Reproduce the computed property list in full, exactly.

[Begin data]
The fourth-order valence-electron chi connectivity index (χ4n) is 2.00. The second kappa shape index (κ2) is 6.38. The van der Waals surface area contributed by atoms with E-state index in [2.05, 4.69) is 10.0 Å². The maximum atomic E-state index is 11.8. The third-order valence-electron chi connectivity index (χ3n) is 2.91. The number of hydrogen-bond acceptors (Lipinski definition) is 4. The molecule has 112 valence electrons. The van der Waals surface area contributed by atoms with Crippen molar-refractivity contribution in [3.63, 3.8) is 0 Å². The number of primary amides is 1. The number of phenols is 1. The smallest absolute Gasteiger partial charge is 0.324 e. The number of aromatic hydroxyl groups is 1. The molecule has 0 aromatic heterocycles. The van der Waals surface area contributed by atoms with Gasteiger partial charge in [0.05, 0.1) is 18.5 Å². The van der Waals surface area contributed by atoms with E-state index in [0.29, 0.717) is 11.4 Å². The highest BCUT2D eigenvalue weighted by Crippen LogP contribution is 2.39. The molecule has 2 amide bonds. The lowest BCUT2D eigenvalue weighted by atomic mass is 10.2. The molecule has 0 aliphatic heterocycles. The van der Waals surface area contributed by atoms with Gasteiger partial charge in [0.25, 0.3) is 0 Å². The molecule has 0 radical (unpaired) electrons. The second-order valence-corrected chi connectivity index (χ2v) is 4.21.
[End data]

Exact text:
The fourth-order valence-electron chi connectivity index (χ4n) is 2.00. The second kappa shape index (κ2) is 6.38. The van der Waals surface area contributed by atoms with E-state index in [2.05, 4.69) is 10.0 Å². The maximum atomic E-state index is 11.8. The third-order valence-electron chi connectivity index (χ3n) is 2.91. The number of hydrogen-bond acceptors (Lipinski definition) is 4. The molecule has 112 valence electrons. The van der Waals surface area contributed by atoms with Crippen molar-refractivity contribution in [3.63, 3.8) is 0 Å². The number of primary amides is 1. The number of phenols is 1. The smallest absolute Gasteiger partial charge is 0.324 e. The number of aromatic hydroxyl groups is 1. The molecule has 0 aromatic heterocycles. The van der Waals surface area contributed by atoms with Gasteiger partial charge in [0.05, 0.1) is 18.5 Å². The van der Waals surface area contributed by atoms with E-state index in [0.29, 0.717) is 11.4 Å². The highest BCUT2D eigenvalue weighted by Crippen LogP contribution is 2.39. The molecule has 2 amide bonds. The lowest BCUT2D eigenvalue weighted by atomic mass is 10.2. The molecule has 0 aliphatic heterocycles. The van der Waals surface area contributed by atoms with Gasteiger partial charge in [0.25, 0.3) is 0 Å². The molecule has 0 radical (unpaired) electrons. The second-order valence-corrected chi connectivity index (χ2v) is 4.21.